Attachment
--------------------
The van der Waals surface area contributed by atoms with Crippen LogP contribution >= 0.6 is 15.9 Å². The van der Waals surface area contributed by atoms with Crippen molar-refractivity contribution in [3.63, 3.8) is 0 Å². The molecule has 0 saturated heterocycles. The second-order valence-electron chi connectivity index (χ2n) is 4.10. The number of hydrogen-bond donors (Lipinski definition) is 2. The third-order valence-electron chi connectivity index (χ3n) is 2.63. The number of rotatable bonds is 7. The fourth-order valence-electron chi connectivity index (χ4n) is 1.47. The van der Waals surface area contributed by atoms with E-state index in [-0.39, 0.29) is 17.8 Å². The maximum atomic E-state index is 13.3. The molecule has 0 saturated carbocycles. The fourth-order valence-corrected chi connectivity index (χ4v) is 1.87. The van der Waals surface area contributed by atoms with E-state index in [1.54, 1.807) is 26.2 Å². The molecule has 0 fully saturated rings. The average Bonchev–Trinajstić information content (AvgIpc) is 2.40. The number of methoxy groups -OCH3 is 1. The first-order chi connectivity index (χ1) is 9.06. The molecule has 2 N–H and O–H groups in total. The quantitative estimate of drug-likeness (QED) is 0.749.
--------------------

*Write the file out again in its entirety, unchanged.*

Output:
The van der Waals surface area contributed by atoms with Crippen LogP contribution >= 0.6 is 15.9 Å². The van der Waals surface area contributed by atoms with Crippen molar-refractivity contribution in [3.63, 3.8) is 0 Å². The molecule has 0 saturated heterocycles. The second-order valence-electron chi connectivity index (χ2n) is 4.10. The number of hydrogen-bond donors (Lipinski definition) is 2. The third-order valence-electron chi connectivity index (χ3n) is 2.63. The number of rotatable bonds is 7. The fourth-order valence-electron chi connectivity index (χ4n) is 1.47. The van der Waals surface area contributed by atoms with E-state index in [-0.39, 0.29) is 17.8 Å². The maximum atomic E-state index is 13.3. The molecule has 0 saturated carbocycles. The fourth-order valence-corrected chi connectivity index (χ4v) is 1.87. The van der Waals surface area contributed by atoms with E-state index in [1.54, 1.807) is 26.2 Å². The molecule has 0 fully saturated rings. The average Bonchev–Trinajstić information content (AvgIpc) is 2.40. The number of methoxy groups -OCH3 is 1. The first-order chi connectivity index (χ1) is 9.06. The molecule has 2 N–H and O–H groups in total. The quantitative estimate of drug-likeness (QED) is 0.749.